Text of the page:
Essay, 13 pages (3000 words)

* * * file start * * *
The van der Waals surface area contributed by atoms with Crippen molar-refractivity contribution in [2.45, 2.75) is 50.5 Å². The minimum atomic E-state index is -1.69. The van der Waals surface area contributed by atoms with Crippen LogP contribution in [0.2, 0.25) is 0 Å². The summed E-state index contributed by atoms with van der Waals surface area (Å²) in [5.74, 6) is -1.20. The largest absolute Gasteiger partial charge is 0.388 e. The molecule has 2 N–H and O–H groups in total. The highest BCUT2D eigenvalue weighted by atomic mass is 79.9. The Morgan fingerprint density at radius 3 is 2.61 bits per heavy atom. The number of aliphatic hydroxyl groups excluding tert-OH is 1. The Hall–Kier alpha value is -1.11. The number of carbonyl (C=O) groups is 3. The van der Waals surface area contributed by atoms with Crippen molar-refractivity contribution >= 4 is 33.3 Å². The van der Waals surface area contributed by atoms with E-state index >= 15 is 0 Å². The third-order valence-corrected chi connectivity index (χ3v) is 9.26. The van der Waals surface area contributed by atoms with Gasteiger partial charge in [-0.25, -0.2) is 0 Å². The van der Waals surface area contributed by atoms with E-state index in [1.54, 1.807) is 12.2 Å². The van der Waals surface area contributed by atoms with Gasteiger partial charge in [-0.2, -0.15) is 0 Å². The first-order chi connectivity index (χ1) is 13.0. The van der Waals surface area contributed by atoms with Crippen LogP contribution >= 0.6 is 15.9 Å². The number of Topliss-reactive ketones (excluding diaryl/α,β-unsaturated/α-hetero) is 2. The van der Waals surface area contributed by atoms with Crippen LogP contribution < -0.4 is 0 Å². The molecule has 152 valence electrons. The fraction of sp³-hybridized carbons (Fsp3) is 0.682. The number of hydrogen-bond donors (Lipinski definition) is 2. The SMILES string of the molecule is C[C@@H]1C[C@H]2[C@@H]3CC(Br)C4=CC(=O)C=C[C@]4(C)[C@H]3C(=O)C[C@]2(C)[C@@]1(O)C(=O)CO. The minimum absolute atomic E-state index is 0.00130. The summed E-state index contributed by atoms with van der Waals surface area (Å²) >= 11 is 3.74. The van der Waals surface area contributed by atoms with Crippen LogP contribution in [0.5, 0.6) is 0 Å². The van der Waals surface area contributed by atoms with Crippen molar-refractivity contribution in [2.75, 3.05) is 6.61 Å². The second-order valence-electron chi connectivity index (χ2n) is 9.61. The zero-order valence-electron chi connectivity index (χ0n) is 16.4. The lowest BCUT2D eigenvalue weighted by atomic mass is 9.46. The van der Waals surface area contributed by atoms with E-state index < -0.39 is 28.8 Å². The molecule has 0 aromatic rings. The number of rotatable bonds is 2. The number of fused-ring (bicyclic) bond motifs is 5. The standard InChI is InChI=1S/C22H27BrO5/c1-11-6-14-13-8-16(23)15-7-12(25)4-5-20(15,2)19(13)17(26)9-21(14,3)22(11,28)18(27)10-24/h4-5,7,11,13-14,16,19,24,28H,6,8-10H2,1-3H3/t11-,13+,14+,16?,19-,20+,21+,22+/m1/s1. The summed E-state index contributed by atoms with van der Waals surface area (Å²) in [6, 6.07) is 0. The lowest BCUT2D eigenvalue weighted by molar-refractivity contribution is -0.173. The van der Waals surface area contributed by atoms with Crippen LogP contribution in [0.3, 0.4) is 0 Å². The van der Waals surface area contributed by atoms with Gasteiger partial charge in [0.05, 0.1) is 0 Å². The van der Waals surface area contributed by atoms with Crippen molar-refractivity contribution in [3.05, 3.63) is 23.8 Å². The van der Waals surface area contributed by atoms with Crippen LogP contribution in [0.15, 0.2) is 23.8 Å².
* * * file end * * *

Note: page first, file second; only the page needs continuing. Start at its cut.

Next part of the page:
Q1. A. “The objective of economic analysis is not merely to discover the truth but also to assist in the solution of concrete problems.” Comment. Economic analysis provides a systematic approach for studying the allocation of resources to achieve an organization’s objectives. Techniques of economic analysis help ensure efficient operations, minimize overhead and compare costs and benefits Function – Economic analysis provides a systematic approach for industry, government agencies and nonprofit organizations to study their operations and how well they satisfy organizational goals. Types – Three main types of economic analysis include cost-effectiveness, cost-benefit and cost-minimization. Significance – Economic analysis is especially common in the medical and pharmaceutical industries, which use the techniques to weigh the costs and benefits and to compare the effectiveness of new drugs and therapies. Considerations – In cost-benefit analysis, it may be difficult, or even inappropriate, to place a monetary value on some benefits, such as longer lifespan resulting from a new medical technology. An economic analysis is like performing a check-up on a business: it assesses internal conditions, external influences and provides recommendations for improvement. Stephen Morris, Nancy Devlin and David Parkin, authors of “Economic Analysis in Health Care,” explain that this type of an analysis weighs decision-making in terms of its potential benefits or disadvantages. The ultimate goal of an economic analysis is to determine if a business is allocating their resources in the most effective manner. In most cases, a business always has room for improvement, be it through overhauling outdated computers or improving the delivery ordering system. Identification – An internal staff member can perform an economic analysis, though hiring a consultant to provide an outsider’s view of the organization tends to be a more common approach. If a consultant is hired to give a review, she may spend months observing how the company functions. At the end of it, she drafts a report and delivers it either orally in front of the company management team or submits an extensive written evaluation. The analysis highlights the areas for improvement with regards to efficiency and what hurdles the organization might have to overcome from external economic conditions. Internal Conditions – An economic analysis interprets internal economic conditions facing the company. The economic goal of an organization is to maximize its output and efficiency given its constraints. Internal economic conditions affecting an organization include the quality of its labor force, machinery, capital and innovation. Common constraints include adhering to a budget and drawing from a limited labor pool. For instance, a company is not being economical by hiring MBA graduates and paying them a high salary for work that could be performed by a high school graduate for significantly less money. Similarly, hiring too many unskilled workers will inhibit growth in the long run due to a lack of innovation. An economic analysis might also reveal the company should pay to upgrade its machinery or computer systems. Such a recommendation is made after assessing the level of output, expected consumer demand and the potential profit derived from having higher-caliber machinery. External Conditions – External conditions include the effects of the overall economic climate, changes in technology, presence of competition and globalization. Each of these factors affects the performance and long-term well-being of the company. Hal Root and Steve Koenig, authors of “The Small Business Start-Up Guide,” explain that legal issues and growth trends in the industry are other examples of factors to consider. A downturn economy decreases consumer confidence and could decrease profits. Changes in technology could render a product line of the company obsolete, as was the case for companies manufacturing cassette tapes, for example. An economic analysis pinpoints which of these external conditions pose the biggest threat to the corporation and how the company should best prepare for these impending changes. Recommendations – The bulk of an economic analysis is the recommendations section. In it, the person advises which tangible steps the company can take to improve its operations. These recommendations are justified with the use of graphs, equations, statistical forecasting models and flowcharts. This section also explains how to implement these recommendations by listing training requirements, possible vendors who can provide better products and the expected labor requirements to accommodate the changes. ########################### B. Discuss and illustrate the different objectives of a firm that are essential in decision-making process. It is very important to have an aims because it provide a focus for the business, to see what they are trying to aim for, an aim highlights key areas of development and achievement. Objectives are more specific than aims they are broken down so that they are easier to achieve. An objective is a sub goal. It is a short-term, step within a period of time that is moving toward achieving a long-term goal. Firms may have different objectives to achieve. However in theory, a firm should set its’ objectives to increase its value for its owners. Shareholders are the owners of a firm. Therefore according to theory maximizing shareholders wealth is the fundamental objective of a firm. Investors generally expect to earn satisfactory returns on their investments as they require increasing the value of their investments as much as possible. This is usually determined by dividend payout and or capital gains by increasing the market value of the share price. The managers of the company act on behalf of the investors, such as operating day to day activities and making decisions within the business. However, firms may have other objectives to achieve such as maximizing of profits, growth and increasing its’ markets share. When achieving these objectives of a firm, conflicts may arise as a result of ownership and control. Managers may make their decisions on their own interests rather than achieving investors’ wealth. Value of the business is measured by valuing firms’ price of shares. It’s essential to consider maximising of stock prices, and its’ impact to the investors and the economy as a whole simultaneously. Maximising profits is also an objective of a firm. It is determined by maximising the firm’s net profits. It is also can be described as a short term objective whilst maximising the value of the company is a long term objective for a firm Operations performance objectives This first point made in this section of the chapter is that operations objectives are very broad. Operations management has an impact on the five broad categories of stakeholders in any organisation. Stakeholders is a broad term but is generally used to mean anybody who could have an interest in, or is affected by, the operation. The five groups are: – Customers — These are the most obvious people who will be affected by any business. What the chapter goes on to call the five operations performance objectives apply primarily to this group of people. – Suppliers — Operations can have a major impact on suppliers, both on how they prosper themselves, and on how effective they are at supplying the operation. – Shareholders — Clearly, the better an operation is at producing goods and services, the more likely the whole business is to prosper and shareholders will be one of the major beneficiaries of this. – Employees — Similarly, employees will be generally better off if the company is prosperous; if only because they are more likely to be employed in the future. However operations responsibilities to employees go far beyond this. It includes the general working conditions which are determined by the way the operation has been designed. – Society — Although often having no direct economic connection with the company, individuals and groups in society at large can be impacted by the way its operations managers behave. The most obvious example is in the environmental responsibility exhibited by operations managers. After making this general point about operations objectives, the rest of the chapter goes on to look at the five performance objectives of quality, speed, dependability, flexibility, and cost. Quality Quality is placed first in our list of performance objectives because many authorities believe it to be the most important. Certainly more has been written about it than almost any other operations performance objective over the last twenty years. Later in the book we devote two whole chapters which look at different aspects of quality. As far as this introduction to the topic is concerned, quality is discussed largely in terms of it meaning ‘conformance’. That is, the most basic definition of quality is that a product or service is as it is supposed to be. In other words, it conforms to its specifications. There are two important points to remember when reading the section on quality as a performance objective. – The external affect of good quality within in operations is that the customers who ‘consume’ the operations products and services will have less (or nothing) to complain about. And if they have nothing to complain about they will (presumably) be happy with their products and services and are more likely to consume them again. This brings in more revenue for the company (or clients satisfaction in a not-for-profit organisation). – Inside the operation quality has a different affect. If conformance quality is high in all the operations processes and activities very few mistakes will be being made. This generally means that cost is saved, dependability increases and (although it is not mentioned explicitly in the chapter) speed of response increases. This is because, if an operation is continually correcting mistakes, it finds it difficult to respond quickly to customers requests. See the figure below. Speed Speed is a shorthand way of saying ‘Speed of response’. It means the time between an external or internal customer requesting a product or service, and them getting it. Again, there are internal and external affects. – Externally speed is important because it helps to respond quickly to customers. Again, this is usually viewed positively by customers who will be more likely to return with more business. Sometimes also it is possible to charge higher prices when service is fast. The postal service in most countries and most transportation and delivery services charge more for faster delivery, for example. – The internal affects of speed have much to do with cost reduction. The chapter identifies two areas where speed reduces cost (reducing inventories and reducing risks). The examples used are from manufacturing but the same thing applies to service operations. Usually, faster throughput of information (or customers) will mean reduced costs. So, for example, processing passengers quickly through the terminal gate at an airport can reduce the turn round time of the aircraft, thereby increasing its utilisation. What is not stressed in the chapter is the affect the fast throughput can have on dependability. This is best thought of the other way round, ‘how is it possible to be on time when the speed of internal throughput within an operation is slow?’ When materials, or information, or customers ‘hangs around’ in a system for long periods (slow throughput speed) there is more chance of them getting lost or damaged with a knock-on effect on dependability. See the figure below. Dependability Dependability means ‘being on time’. In other words, customers receive their products or services on time. In practice, although this definition sounds simple, it can be difficult to measure. What exactly is on time? Is it when the customer needed delivery of the product or service? Is it when they expected delivery? Is it when they were promised delivery? Is it when they were promised delivery the second time after it failed to be delivered the first time? Again, it has external and internal affects. – Externally (no matter how it is defined) dependability is generally regarded by customers as a good thing. Certainly being late with delivery of goods and services can be a considerable irritation to customers. Especially with business customers, dependability is a particularly important criterion used to determine whether suppliers have their contracts renewed. So, again, the external affects of this performance objective are to increase the chances of customers returning with more business. – Internally dependability has an affect on cost. The chapter identifies three ways in which costs are affected — by saving time (and therefore money), by saving money directly, and by giving an organisation the stability which allows it to improve its efficiencies. What the chapter does not stress is that highly dependable systems can help increase speed performance. Once more, think about it the other way round — ‘how can an operation which is not dependable ever promise its customers fast response?’ See the figure below. Flexibility This is a more complex objective because we use the word ‘flexibility’ to mean so many different things. The important point to remember is that flexibility always means ‘being able to change the operation in some way’. The chapter identifies some of the different types of flexibility (product/service flexibility, mix flexibility, volume flexibility, and delivery flexibility). It is important to understand the difference between these different types of flexibility, but it is more important to understand the affect flexibility can have on the operation. Guess what! There are external and internal affects. – Externally the different types of flexibility allow an operation to fit its products and services to its customers in some way. Mix flexibility allows an operation to produce a wide variety of products and services for its customers to choose from. Product/service flexibility allows it develop new products and services incorporating new ideas which customers may find attractive. Volume and delivery flexibility allow the operation to adjust its output levels and its delivery procedures in order to cope with unexpected changes in how many products and services customers want, or when they want them, or where they want them. – Once again, there are several internal affects associated with this performance objective. The chapter deals with the three most important, namely flexibility speeds up response, flexibility saves time (and therefore money), and flexibility helps maintain dependability. See the figure below. Cost The chapter makes two important points here. The first is that the cost structure of different organisations can vary greatly. Note how the different categories of cost vary in the four examples given in the chapter. Second, and most importantly, the other four performance objectives all contribute, internally, to reducing cost. This has been one of the major revelations within operations management over the last twenty years. “If managed properly, high quality, high speed, high dependability and high flexibility can not only bring their own external rewards, they can also save the operation cost.” The polar representation of performance objectives The chapter finishes with a useful way of illustrating the relative importance of the five performance objectives — the polar diagram. It is particularly useful for illustrating the difference between different products or services. The chapter illustrates a taxi service and a bus service to show the differences between them. Of course, this is an extreme example, but within a single business different products and services can have very different profiles. In the study guide for the previous chapter we fully described the company Stagepoint. One of its founders, Richard Carleton, described how the company had two types of service, – Hiring services – managed by the ‘Technical Services operation’. – Producing production sets — produced by ‘Production Services’. The polar diagram below illustrates the relative importance of each of the performance objectives for these two services. Technical Services which hires out equipment is, for some of its equipment, in a relatively competitive market and must keep its prices competitive, therefore cost is relatively important to it. So is dependability, failure to deliver a piece of equipment would have serious consequences for the customer. Occasionally also speed can be important. Quality means making sure that the equipment is in good working order every time it is sent out. Flexibility is relatively unimportant because customers know exactly what it required and if the equipment is not available there is nothing much that Stagepoint can do about it. Production Services, on the other hand, is in a less price sensitive market. Customers give Stagepoint the business primarily because of the high quality and flexibility they show in devising imaginative high quality sets. Speed is not always a major issue unless the clients are themselves late in their planning. Dependability, of course, has to be high because if the set was not finished on time the stage production or exhibition could not go ahead as planned. The main point here is that the two types of service offered by the company have very different characteristics in terms of which performance objectives are important. Any company must understand how its different products and services require different objectives. ================================= Some important objectives, other than profit maximization are: (a) Maximization of the sales revenue (b) Maximization of firm’s growth rate (c) Maximization of Managers utility function (d) Making satisfactory rate of Profit (e) Long run Survival of the firm (f) Entry-prevention and risk-avoidance Profit Business Objectives: Profit means different things to different people. To an accountant “Profit” means the excess of revenue over all paid out costs including both manufacturing and overhead expenses. For all practical purpose, profit or business income means profit in accounting sense plus non-allowable expenses. Economist’s concept of profit is of “Pure Profit” called ‘economic profit’ or “Just profit”. Pure profit is a return over and above opportunity cost, i. e. the income that a businessman might expect from the second best alternatives use of his resources. Sales Revenue Maximisation: The reason behind sales revenue maximisation objectives is the Dichotomy between ownership & management in large business corporations. This Dichotomy gives managers an opportunity to set their goal other than profits maximisation goal, which most-owner businessman pursue. Given the opportunity, managers choose to maximize their own utility function. The most plausible factor in manager’s utility functions is maximisation of the sales revenue. The factors, which explain the pursuance of this goal by the managers are following:. – First: Salary and others earnings of managers are more closely related to sales revenue than to profits – Second: Banks and financial corporations look at sales revenue while financing the corporation. – Third: Trend in sales revenue is a readily available indicator of the performance of the firm. Maximisation of Firms Growth rate: Managers maximize firm’s balance growth rate subject to managerial & financial constrains balance growth rate defined as: G = GD — GC Where GD = Growth rate of demand of firm’s product & GC= growth rate of capital supply of capital to the firm. In simple words, A firm growth rate is balanced when demand for its product & supply of capital to the firm increase at the same time. Maximisation of Managerial Utility function: The manager seek to maximize their own utility function subject to the minimum level of profit. Managers utility function is express as: U= f(S, M, ID) Where S = additional expenditure of the staff M= Managerial emoluments ID = Discretionary Investments The utility functions which manager seek to maximize include both quantifiable variables like salary and slack earnings; non- quantifiable variables such as prestige, power, status, Job security professional excellence etc. Long run survival & market share: according to some economist, the primary goal of the firm is long run survival. Some other economists have suggested that attainment & retention of constant market share is an additional objective of the firm’s. the firm may seek to maximize their profit in the long run through it is not certain. Entry-prevention and risk-avoidance, yet another alternative objectives of the firms suggested by some economists is to prevent entry-prevention can be: 1. Profit maximization in the long run 2. Securing a constant market share 3. Avoidance of risk caused by the unpredictable behavior of the new firms Micro economist has a vital role to play in running of any business. Micro economists are concern with all the operational problems, which arise with in the business organization and fall in with in the preview and control of the management. Some basic internal issues with which micro-economist are concerns: i. Choice of business and nature of product i.e. what to produce ii. Choice of size of the firm i. e how much to produce iii. Choice of technology i.e. choosing the factor-combination iv. Choose of price i.e. how to price the commodity v. How to promote sales vi. How to face price competition vii. How to decide on new investments viii. How to manage profit and capital ix. How to manage inventory i.e. stock to both finished & raw material These problems may also figure in forward planning. Micro economist deals with these questions and like confronted by managers of the enterprises.